January 26, 2005 -- “The Motorcycle Diaries” is a nostalgic look back to the days when communism was still the great red hope for poor people and political idealists. It was near the height of its power, decades away from its final decline and decay.
The story follows a young Ché Guevara (Ernesto Guevara de la Serna), who would later become the rock star of South American communists (contrasty Ché Guevara posters used to adorn college dorm walls), and his friend, Alberto Granado, who still runs a medical facility in Cuba. Guevara was was a medical student, Alberto Granado, a biochemist. The two students took a long trip around South America in 1951 and 1952 and wrote about it in their diaries. Their accounts of the trip were later made into books, and then a movie (screenplay by Jose Rivera). The idea of the trip was a simple journey of exploration. It became much more than that.
The two men started out on their trip riding Alberto's 1939 Norton 500 motorcycle, hence the movie's name. In addition to the scenic wonders of Peru, Chili and Argentina, they also find grinding poverty, injustice, exploitation and misery during their eight month, 8,000 mile journey. Both men are changed forever by their experience. Both come away from their journey with a determination to try to change things. Both men did, in their own way.
The understated story comes off much like a diary. There is a lot of mundane detail, the two friends arguing and bickering. Frequent crashes and repairs to the motorcycle. Various hustles to try to get food, repairs and money. Miles of motorcycle driving and walking. Many of the people they meet are unremarkable. The message does come across, but it definitely is not overstated. Beautiful location photography captures both the stunning beauty and the stark desolation of the areas traveled.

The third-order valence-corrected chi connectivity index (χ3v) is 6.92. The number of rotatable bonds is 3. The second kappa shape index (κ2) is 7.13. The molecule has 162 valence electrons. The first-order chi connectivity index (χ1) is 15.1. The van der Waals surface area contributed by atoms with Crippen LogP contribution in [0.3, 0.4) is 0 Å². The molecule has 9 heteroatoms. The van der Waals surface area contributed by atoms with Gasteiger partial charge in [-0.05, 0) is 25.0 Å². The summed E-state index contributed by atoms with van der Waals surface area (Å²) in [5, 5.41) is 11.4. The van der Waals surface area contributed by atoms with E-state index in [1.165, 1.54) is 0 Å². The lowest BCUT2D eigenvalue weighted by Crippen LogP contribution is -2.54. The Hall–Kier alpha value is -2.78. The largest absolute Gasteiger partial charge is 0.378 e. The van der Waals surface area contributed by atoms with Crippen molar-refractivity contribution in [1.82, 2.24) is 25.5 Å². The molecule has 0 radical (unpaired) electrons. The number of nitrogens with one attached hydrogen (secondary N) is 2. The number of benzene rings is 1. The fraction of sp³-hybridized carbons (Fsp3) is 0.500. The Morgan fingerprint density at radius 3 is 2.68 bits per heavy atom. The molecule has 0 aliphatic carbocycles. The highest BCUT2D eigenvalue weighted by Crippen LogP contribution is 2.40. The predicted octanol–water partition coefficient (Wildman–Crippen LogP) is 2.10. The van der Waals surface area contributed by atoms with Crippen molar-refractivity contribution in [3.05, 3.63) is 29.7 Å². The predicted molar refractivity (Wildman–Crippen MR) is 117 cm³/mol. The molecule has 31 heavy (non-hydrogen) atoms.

Guevara comes across as sensitive, idealistic and straightforward, while his friend, Alberto Granado, comes across as more of a party animal. We don't really see the proficient killer that Guevara would later become. Their brief stay at a leper colony is one of the more interesting parts of their journey. It is also the occasion of the one fantastic part of the journey, when Guevera does something truly extraordinary and unexpected. The role of Guevara is played by Gael García. Granado is played by Rodrigo De la Serna, who is actually a second cousin of Guevara. The movie was filmed on location, following the 1952 route taken by the two men. It is a tale of the genesis of revolution, but also a tale about a deep friendship and a remarkable journey. It rates a C+.
You may find it surprising I did not give this film a higher rating, as many other critics have. My reviews are unlike those of many other critics in that I try not to rate films higher, or lower, than they should be rated depending on whether or not I agree with the politics inherent in the film. I try to keep politics compartmentalized as much as possible. “The Motorcycle Diaries” wears its liberal heart on its sleave almost as much as “American Beauty” did, but it isn't as entertaining, even as a travelogue. It is entirely possible for a film to be well-crafted and entertaining, even if I happen to disagree with the politics it pushes. A good example is “Hero,” a film some critics panned because they viewed it as favoring some positions taken by China's totalitarian government. Another example is “We Were Soldiers,” panned by some critics because they thought it too conservative (glorifying America's imperialism) for their taste. I liked both films, without agreeing with the politics of either film. Liberal, conservative, neutral, who cares, as long as it is a well-made, entertaining film? I mean, what are you going to do as a critic, write, “this film was a masterpiece, but I'm going to give it a negative review because I don't agree with its politics”? That is nutty.
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